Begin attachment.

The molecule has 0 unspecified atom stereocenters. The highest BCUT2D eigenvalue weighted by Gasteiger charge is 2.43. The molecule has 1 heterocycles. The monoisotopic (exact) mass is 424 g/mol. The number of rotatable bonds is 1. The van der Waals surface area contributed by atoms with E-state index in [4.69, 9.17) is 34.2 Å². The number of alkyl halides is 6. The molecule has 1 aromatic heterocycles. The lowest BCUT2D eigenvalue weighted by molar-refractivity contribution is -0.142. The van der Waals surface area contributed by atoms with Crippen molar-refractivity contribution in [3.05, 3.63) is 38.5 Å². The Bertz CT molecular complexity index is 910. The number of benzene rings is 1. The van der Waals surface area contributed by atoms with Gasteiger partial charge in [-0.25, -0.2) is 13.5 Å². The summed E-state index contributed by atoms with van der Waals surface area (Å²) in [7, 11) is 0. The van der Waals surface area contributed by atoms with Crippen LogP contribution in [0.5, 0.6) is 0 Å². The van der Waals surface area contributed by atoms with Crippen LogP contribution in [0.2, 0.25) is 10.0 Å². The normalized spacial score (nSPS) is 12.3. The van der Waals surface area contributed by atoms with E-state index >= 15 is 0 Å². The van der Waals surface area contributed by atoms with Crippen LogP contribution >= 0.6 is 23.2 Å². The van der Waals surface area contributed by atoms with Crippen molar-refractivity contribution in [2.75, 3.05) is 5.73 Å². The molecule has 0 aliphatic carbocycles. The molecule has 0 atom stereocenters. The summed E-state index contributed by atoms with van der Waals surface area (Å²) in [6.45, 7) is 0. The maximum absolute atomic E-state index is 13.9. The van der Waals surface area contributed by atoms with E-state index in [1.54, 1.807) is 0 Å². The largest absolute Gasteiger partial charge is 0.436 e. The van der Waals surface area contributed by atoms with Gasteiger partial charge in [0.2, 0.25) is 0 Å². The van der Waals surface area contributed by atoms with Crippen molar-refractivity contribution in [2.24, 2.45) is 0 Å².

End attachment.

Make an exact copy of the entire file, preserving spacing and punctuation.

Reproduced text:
The molecule has 0 unspecified atom stereocenters. The highest BCUT2D eigenvalue weighted by Gasteiger charge is 2.43. The molecule has 1 heterocycles. The monoisotopic (exact) mass is 424 g/mol. The number of rotatable bonds is 1. The van der Waals surface area contributed by atoms with E-state index in [4.69, 9.17) is 34.2 Å². The number of alkyl halides is 6. The molecule has 1 aromatic heterocycles. The lowest BCUT2D eigenvalue weighted by molar-refractivity contribution is -0.142. The van der Waals surface area contributed by atoms with Crippen molar-refractivity contribution in [3.05, 3.63) is 38.5 Å². The Bertz CT molecular complexity index is 910. The number of benzene rings is 1. The van der Waals surface area contributed by atoms with Gasteiger partial charge in [-0.25, -0.2) is 13.5 Å². The summed E-state index contributed by atoms with van der Waals surface area (Å²) in [7, 11) is 0. The van der Waals surface area contributed by atoms with Crippen LogP contribution in [0.5, 0.6) is 0 Å². The van der Waals surface area contributed by atoms with Crippen LogP contribution in [0.2, 0.25) is 10.0 Å². The normalized spacial score (nSPS) is 12.3. The van der Waals surface area contributed by atoms with E-state index >= 15 is 0 Å². The van der Waals surface area contributed by atoms with Crippen LogP contribution >= 0.6 is 23.2 Å². The van der Waals surface area contributed by atoms with Crippen molar-refractivity contribution in [2.75, 3.05) is 5.73 Å². The molecule has 0 aliphatic carbocycles. The molecule has 0 atom stereocenters. The summed E-state index contributed by atoms with van der Waals surface area (Å²) in [6.45, 7) is 0. The maximum absolute atomic E-state index is 13.9. The van der Waals surface area contributed by atoms with E-state index in [1.54, 1.807) is 0 Å². The largest absolute Gasteiger partial charge is 0.436 e. The van der Waals surface area contributed by atoms with Gasteiger partial charge in [0.2, 0.25) is 0 Å². The van der Waals surface area contributed by atoms with Crippen molar-refractivity contribution in [2.24, 2.45) is 0 Å².